Divided court limits civil rights lawsuits

State discrimination must be intentional

April 25, 2001|By Thomas Healy | Thomas Healy,SUN NATIONAL STAFF

WASHINGTON - In a major blow to civil rights claims, the Supreme Court ruled yesterday that states and programs that receive federal money cannot be sued for actions that have a discriminatory effect on members of a specific group unless the discrimination was intentional.

The court, ruling 5-4, struck down a challenge to an Alabama policy that requires driver's license exams to be given only in English. A Hispanic woman argued that the policy violated Title VI of the Civil Rights Act, which bars recipients of federal funding from discriminating on the basis of race, color or national origin.

The woman did not claim that Alabama intentionally discriminated against her. Rather, she contended, the state's policy had the effect of hurting non-English speaking residents because it made it hard for them to obtain a driver's license.

An appeals court upheld her claim and ordered the state to accommodate non-English speakers. But the Supreme Court reversed that decision yesterday. It ruled that Title VI gives people the right to sue only for intentional acts of bias - not simply when an otherwise nondiscriminatory action inadvertently burdens one particular group.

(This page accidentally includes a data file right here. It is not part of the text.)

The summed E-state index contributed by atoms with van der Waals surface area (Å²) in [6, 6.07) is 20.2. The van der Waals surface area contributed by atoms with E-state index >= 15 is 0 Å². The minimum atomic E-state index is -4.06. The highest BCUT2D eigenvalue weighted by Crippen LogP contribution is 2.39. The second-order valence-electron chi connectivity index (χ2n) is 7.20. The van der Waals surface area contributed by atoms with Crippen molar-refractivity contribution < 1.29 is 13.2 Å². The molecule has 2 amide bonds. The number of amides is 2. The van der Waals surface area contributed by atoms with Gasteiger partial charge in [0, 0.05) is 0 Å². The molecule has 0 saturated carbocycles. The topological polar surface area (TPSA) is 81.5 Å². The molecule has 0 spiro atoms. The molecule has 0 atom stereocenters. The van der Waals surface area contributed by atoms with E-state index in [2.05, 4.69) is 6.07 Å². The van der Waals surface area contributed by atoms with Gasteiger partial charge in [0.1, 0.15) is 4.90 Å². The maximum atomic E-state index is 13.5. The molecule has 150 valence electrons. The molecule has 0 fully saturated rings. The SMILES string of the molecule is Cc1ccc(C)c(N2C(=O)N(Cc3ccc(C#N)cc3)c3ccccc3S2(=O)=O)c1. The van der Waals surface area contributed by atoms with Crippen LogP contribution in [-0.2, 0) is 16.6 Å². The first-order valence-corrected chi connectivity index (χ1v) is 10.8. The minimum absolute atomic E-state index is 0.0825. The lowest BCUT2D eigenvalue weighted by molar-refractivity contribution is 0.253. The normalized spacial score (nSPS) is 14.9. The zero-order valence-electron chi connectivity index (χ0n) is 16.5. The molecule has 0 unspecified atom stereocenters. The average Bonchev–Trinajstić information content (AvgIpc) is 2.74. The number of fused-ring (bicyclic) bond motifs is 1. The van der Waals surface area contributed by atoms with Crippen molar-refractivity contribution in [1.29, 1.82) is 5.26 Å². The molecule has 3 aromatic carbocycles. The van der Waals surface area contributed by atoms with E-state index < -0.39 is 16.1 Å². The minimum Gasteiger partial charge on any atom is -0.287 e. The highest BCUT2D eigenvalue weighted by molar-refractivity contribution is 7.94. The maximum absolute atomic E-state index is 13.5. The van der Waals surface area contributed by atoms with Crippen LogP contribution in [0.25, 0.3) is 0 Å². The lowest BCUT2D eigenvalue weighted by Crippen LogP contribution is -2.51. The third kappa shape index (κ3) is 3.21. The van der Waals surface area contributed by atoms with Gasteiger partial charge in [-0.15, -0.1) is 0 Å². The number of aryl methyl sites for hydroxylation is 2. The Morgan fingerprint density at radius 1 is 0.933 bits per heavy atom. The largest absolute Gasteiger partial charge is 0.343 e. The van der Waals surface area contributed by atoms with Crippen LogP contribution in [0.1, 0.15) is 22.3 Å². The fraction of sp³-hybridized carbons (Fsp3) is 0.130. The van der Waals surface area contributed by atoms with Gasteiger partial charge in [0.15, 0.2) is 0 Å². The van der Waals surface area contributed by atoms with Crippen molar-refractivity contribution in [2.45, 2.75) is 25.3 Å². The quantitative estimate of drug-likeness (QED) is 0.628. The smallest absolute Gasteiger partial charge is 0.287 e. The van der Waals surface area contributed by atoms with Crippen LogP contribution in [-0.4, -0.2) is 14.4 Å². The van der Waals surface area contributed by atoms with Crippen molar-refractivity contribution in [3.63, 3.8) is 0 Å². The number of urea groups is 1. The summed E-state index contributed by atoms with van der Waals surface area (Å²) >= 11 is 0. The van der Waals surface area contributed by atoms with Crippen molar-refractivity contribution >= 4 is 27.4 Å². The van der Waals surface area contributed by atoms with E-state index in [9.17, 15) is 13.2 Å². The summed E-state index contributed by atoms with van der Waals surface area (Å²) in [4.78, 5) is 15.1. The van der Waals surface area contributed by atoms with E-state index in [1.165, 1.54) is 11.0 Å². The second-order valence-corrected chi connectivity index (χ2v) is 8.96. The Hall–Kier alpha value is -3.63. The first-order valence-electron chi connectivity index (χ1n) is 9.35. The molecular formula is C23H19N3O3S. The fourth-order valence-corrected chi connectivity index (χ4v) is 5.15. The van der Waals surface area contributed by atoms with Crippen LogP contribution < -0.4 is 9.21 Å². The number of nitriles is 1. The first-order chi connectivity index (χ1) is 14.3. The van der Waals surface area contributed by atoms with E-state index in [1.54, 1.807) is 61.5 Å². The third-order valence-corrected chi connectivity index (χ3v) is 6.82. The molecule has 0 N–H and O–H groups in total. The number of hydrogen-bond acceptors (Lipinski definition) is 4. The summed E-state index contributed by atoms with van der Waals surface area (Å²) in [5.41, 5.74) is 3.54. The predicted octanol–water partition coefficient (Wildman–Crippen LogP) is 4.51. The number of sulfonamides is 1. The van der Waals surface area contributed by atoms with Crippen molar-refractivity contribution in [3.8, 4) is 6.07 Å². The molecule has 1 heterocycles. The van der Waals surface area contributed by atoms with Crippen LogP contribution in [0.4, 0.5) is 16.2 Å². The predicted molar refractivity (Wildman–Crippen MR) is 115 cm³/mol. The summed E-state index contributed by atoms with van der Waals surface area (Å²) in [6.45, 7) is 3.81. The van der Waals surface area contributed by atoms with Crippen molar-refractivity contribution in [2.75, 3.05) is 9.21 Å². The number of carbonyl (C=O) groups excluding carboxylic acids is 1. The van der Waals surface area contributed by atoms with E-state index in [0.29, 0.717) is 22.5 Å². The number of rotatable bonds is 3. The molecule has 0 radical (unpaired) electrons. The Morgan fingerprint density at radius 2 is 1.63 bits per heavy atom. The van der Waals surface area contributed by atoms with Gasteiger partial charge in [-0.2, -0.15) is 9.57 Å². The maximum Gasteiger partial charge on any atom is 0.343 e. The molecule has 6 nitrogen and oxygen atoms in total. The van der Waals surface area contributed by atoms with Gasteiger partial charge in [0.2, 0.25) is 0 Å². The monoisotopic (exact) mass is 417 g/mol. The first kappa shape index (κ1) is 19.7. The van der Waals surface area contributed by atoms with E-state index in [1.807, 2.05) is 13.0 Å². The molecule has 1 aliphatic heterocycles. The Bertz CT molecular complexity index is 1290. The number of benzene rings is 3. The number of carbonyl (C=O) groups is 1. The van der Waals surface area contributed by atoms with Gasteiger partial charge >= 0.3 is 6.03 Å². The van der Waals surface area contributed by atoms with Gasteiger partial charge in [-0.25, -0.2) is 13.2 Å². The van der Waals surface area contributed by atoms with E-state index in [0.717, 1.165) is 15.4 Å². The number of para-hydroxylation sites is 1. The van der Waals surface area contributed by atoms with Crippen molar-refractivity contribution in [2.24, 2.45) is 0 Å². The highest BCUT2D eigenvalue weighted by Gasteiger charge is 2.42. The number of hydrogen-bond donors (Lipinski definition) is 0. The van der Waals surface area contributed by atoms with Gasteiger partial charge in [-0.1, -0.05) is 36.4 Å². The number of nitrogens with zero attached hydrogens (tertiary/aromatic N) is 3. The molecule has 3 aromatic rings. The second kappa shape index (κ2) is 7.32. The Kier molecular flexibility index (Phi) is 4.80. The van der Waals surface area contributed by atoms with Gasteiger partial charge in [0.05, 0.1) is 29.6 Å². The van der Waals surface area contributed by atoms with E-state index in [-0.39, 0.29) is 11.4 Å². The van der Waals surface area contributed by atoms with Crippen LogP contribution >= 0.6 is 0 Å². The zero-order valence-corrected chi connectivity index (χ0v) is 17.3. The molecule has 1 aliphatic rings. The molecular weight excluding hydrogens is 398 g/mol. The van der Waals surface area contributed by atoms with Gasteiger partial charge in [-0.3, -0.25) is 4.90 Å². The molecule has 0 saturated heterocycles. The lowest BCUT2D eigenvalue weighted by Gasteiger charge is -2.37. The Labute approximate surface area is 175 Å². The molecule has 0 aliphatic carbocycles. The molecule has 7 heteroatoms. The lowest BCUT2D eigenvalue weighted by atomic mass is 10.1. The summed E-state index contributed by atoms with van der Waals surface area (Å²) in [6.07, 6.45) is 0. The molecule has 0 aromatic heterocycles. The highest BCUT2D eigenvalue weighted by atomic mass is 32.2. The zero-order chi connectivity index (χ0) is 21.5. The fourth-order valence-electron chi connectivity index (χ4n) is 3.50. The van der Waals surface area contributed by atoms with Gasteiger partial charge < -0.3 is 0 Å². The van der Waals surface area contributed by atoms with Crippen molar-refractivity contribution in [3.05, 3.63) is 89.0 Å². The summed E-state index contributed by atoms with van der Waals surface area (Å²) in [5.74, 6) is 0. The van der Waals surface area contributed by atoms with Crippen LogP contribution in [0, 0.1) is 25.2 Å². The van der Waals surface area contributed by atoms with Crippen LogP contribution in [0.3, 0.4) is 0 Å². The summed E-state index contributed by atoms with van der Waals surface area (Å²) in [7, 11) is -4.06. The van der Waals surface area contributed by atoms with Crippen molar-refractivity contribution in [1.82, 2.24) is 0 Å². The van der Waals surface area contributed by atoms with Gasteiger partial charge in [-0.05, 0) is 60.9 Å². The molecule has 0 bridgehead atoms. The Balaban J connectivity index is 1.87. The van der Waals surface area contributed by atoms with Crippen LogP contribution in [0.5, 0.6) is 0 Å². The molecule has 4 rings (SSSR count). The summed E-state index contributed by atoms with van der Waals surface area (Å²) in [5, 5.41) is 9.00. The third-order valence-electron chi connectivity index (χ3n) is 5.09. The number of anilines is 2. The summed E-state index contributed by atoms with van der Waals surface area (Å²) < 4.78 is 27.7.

"Neither as originally enacted nor as later amended does Title VI display an intent to create a freestanding private right of action" for such suits, Justice Antonin Scalia wrote for the court. "We therefore hold that no such right of action exists."

The court's decision could significantly weaken the protections of Title VI, which was passed as part of the historic Civil Rights Act of 1964. Plaintiffs often have difficulty proving intentional discrimination. As a result, many have relied on claims that state actions - whether intentionally or not - produced a discriminatory effect, an approach that most courts have recognized as valid under Title VI.

Scalia's opinion was joined by Chief Justice William H. Rehnquist and Justices Sandra Day O'Connor, Anthony M. Kennedy and Clarence Thomas. Justice John Paul Stevens filed a dissent that was joined by Justices David H. Souter, Ruth Bader Ginsburg and Stephen G. Breyer.

Stevens took the unusual step of reading portions of his dissent from the bench. He argued that the majority's decision conflicted with previous Supreme Court rulings and with the general understanding among lower courts.

He also argued that the court's ruling undermined the clear intent of Congress to permit lawsuits like the one filed against Alabama.

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